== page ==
From his dad: “I’m proud of him. Even though life will never be normal, we try to make it as normal as we can. And he’s been a really upstanding young man through it all. He’s taken it and dealt with it as best as he can.”
From Jennifer Nugent: “He’s very strong, and I don’t mean physically. I mean emotionally. He’s handled this impeccably, at least from my perspective. He seems to have handled this as well as you can.”
From Neely: “I’ll tell ya, Trent is a strong individual. He missed school for like four days and came back and acted like nothing happened. But I told him after it happened, every yard, every touchdown, every game and every tackle was for his mom.”
From Nic Nugent: “Honestly, he’s been a rock for us as a team. He never missed a practice, and he helped all of us get through his mom’s passing because she was a big part of the football family. He’s the best teammate and captain you could ask for and a great friend. He’s an unwavering role model and a pretty good football player, too.”
More than memories remain
DeAnna Fries might be gone physically, but she’ll remain a vivid part of many lives.
Todd Fries estimates that 1,500 people showed up for her memorial service in early February at Emmanuel United Methodist Church in Enola, a fact that struck a chord with her husband of nearly 23 years.
“When bad times fell upon us, everybody from youth through the high school, the school district, the community in general, provided an outpouring of emotion and support that was overwhelming,” Todd said. “It was nice to see the rewards of touching so many lives over the years.”
DeAnna’s contributions continue in other ways, too.
A few years ago, she took great interest in nutrition as a means to improve Trent’s physicality, and it spilled over into the locker room.
She would prepare specific meals to enhance performance and recovery. Included in that was having the boys eat pickles before games and at halftime to prevent cramping.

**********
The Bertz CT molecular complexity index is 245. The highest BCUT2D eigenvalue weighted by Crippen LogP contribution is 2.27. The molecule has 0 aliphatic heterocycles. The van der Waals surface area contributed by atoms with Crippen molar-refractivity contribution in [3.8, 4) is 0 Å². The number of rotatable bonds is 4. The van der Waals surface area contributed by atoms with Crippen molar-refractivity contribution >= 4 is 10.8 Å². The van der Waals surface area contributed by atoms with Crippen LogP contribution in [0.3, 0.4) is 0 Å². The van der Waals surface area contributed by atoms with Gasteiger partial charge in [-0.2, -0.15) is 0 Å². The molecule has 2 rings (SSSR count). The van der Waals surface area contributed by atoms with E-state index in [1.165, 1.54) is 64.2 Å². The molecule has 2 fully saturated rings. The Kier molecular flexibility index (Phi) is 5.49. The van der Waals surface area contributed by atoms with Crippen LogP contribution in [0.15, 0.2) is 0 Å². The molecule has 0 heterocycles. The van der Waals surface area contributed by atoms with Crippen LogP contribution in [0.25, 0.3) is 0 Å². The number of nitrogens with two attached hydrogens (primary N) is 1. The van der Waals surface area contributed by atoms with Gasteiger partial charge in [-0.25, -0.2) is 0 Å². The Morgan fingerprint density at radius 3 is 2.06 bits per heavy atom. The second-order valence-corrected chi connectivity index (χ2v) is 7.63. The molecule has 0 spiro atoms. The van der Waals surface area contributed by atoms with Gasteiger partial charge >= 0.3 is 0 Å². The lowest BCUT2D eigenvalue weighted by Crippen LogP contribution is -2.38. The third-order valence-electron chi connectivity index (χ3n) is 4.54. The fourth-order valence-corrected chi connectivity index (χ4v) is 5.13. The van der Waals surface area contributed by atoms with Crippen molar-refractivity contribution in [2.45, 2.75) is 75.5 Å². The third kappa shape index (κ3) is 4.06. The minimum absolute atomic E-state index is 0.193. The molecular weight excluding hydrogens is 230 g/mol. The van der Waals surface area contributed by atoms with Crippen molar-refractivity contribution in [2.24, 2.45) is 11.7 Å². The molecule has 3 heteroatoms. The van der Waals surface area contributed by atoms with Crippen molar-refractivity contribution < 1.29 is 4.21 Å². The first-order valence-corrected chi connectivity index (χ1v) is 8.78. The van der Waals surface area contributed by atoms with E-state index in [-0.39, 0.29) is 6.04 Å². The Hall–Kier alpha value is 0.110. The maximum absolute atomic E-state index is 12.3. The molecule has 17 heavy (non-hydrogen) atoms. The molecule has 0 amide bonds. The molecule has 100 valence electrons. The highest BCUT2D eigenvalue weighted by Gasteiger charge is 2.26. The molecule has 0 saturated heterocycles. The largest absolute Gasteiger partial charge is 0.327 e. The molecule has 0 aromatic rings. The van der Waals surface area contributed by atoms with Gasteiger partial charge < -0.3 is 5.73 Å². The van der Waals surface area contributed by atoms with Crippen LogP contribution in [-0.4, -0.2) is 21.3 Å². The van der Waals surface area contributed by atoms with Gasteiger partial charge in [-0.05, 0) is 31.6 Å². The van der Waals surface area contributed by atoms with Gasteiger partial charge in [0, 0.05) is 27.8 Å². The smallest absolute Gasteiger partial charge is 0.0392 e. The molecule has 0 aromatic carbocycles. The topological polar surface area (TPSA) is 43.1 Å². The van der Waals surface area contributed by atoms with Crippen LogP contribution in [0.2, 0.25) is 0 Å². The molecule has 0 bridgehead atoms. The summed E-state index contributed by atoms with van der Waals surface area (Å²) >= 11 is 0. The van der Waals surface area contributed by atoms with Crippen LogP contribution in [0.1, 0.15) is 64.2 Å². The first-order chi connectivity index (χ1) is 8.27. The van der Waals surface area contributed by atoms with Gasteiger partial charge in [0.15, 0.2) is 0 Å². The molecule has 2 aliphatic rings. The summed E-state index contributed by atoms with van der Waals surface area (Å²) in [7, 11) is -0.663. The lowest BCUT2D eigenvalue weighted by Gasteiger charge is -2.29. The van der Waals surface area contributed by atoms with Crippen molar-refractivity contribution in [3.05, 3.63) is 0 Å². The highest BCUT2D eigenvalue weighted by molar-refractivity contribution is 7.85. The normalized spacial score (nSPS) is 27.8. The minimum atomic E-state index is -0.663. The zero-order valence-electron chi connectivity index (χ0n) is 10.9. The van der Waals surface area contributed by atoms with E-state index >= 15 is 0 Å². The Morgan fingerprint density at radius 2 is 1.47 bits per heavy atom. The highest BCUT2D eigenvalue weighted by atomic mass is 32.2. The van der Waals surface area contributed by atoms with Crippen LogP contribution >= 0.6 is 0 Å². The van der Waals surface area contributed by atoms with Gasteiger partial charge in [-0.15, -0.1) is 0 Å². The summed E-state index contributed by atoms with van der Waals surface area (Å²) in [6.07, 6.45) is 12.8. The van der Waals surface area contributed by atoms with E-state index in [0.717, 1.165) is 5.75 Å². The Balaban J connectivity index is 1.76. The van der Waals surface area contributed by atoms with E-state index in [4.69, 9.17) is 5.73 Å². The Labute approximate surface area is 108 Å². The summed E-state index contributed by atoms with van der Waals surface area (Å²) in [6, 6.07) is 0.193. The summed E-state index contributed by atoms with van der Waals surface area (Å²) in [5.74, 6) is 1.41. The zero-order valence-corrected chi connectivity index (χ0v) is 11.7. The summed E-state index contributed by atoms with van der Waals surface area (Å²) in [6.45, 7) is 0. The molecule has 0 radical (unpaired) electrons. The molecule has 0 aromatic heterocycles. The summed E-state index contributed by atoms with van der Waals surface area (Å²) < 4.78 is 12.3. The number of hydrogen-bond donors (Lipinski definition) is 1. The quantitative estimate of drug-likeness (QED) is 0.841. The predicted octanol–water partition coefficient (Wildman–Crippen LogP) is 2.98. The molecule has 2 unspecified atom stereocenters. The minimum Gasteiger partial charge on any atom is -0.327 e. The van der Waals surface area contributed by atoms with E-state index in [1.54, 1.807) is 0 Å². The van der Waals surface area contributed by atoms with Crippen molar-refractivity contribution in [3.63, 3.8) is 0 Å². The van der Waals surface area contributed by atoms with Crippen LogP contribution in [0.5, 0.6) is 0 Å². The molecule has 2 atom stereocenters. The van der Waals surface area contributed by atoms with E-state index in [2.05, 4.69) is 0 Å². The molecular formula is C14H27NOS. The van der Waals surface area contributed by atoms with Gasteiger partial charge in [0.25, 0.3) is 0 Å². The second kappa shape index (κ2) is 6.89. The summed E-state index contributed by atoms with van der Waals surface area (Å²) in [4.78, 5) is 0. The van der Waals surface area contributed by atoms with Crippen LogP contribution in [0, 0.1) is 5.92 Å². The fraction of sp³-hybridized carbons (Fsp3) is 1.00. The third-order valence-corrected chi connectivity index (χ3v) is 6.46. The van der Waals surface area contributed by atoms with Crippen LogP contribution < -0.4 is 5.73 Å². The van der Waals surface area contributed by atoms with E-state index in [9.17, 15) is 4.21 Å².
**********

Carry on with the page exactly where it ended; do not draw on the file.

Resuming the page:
“And now Onasis has a bottle of pickle juice on the sideline!” Jennifer Nugent said.
The team dedicated its Sept. 15 game against Greencastle-Antrim to DeAnna, and it racked up 535 yards of offense in a 56-24 victory. Neely rushed for nearly 300 yards and five scores, and Nugent caught a pair of TD passes.
Before that contest, the players released orange balloons with notes to DeAnna attached. Incredibly, Todd Fries said, the balloons first seemed to form a heart in the sky after they were released, then took the shape of the No. 7 (Trent’s uniform).
You can also hear cowbells at East Pennsboro games, a tradition that dates to youth football days.
“She loved sitting [at the stadium], bundled up in the cold, ringing her cowbell,” Todd said. “We now ring it for her every night. The bell sits beside me on the bench, and my daughter and I take turns ringing it.”
There’s also the cup on the nightstand in the bedroom, the cup she drank from on her final night in the house.
DeAnna had taken Emily and Trent to Wendy’s for dinner, while Todd worked on a late call with the gas company.
She awoke around 3 a.m. in a great deal of pain, prompting Todd to call paramedics, who rushed her to the hospital.
The cup remains where she left it, a symbol of Todd’s emotional tie to his loving wife.
Trent, too, sees it, and perhaps it serves as a symbol for him as well.
“I think he just wanted to stay strong for his dad,” Stuter said. “He knew his dad was really suffering, and he just wanted to be a rock for him.”
He honors DeAnna with that strength.
“Trent knows what he wants, and he doesn’t settle for anything he doesn’t want,” Todd Fries said. “That was also my wife.”